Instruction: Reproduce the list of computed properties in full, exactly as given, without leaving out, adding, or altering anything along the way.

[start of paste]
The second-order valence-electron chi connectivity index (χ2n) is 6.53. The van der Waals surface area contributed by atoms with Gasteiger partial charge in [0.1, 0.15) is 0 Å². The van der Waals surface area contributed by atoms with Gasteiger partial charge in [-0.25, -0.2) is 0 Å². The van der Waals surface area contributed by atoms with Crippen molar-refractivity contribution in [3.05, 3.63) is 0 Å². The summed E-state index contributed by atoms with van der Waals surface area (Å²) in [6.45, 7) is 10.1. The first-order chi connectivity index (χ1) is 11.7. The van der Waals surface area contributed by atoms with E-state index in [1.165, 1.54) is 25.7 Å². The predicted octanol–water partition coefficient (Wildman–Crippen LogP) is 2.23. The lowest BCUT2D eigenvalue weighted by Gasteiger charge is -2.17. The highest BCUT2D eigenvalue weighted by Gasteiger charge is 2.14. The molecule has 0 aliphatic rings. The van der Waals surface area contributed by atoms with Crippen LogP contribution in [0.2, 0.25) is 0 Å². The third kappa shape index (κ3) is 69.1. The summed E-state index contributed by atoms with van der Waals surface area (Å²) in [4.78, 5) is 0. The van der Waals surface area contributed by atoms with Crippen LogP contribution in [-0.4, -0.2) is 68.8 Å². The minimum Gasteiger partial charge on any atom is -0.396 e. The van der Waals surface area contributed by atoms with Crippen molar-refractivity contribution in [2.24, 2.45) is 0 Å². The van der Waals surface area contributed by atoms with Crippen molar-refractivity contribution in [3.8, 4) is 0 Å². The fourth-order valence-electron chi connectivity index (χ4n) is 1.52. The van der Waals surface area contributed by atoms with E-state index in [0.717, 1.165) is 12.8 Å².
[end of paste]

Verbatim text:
The second-order valence-electron chi connectivity index (χ2n) is 6.53. The van der Waals surface area contributed by atoms with Gasteiger partial charge in [0.1, 0.15) is 0 Å². The van der Waals surface area contributed by atoms with Gasteiger partial charge in [-0.25, -0.2) is 0 Å². The van der Waals surface area contributed by atoms with Crippen molar-refractivity contribution in [3.05, 3.63) is 0 Å². The summed E-state index contributed by atoms with van der Waals surface area (Å²) in [6.45, 7) is 10.1. The first-order chi connectivity index (χ1) is 11.7. The van der Waals surface area contributed by atoms with E-state index in [1.165, 1.54) is 25.7 Å². The predicted octanol–water partition coefficient (Wildman–Crippen LogP) is 2.23. The lowest BCUT2D eigenvalue weighted by Gasteiger charge is -2.17. The highest BCUT2D eigenvalue weighted by Gasteiger charge is 2.14. The molecule has 0 aliphatic rings. The van der Waals surface area contributed by atoms with Crippen LogP contribution in [0.2, 0.25) is 0 Å². The third kappa shape index (κ3) is 69.1. The summed E-state index contributed by atoms with van der Waals surface area (Å²) in [4.78, 5) is 0. The van der Waals surface area contributed by atoms with Crippen LogP contribution in [-0.4, -0.2) is 68.8 Å². The minimum Gasteiger partial charge on any atom is -0.396 e. The van der Waals surface area contributed by atoms with Crippen molar-refractivity contribution in [2.24, 2.45) is 0 Å². The van der Waals surface area contributed by atoms with Crippen molar-refractivity contribution in [3.8, 4) is 0 Å². The fourth-order valence-electron chi connectivity index (χ4n) is 1.52. The van der Waals surface area contributed by atoms with E-state index in [0.717, 1.165) is 12.8 Å².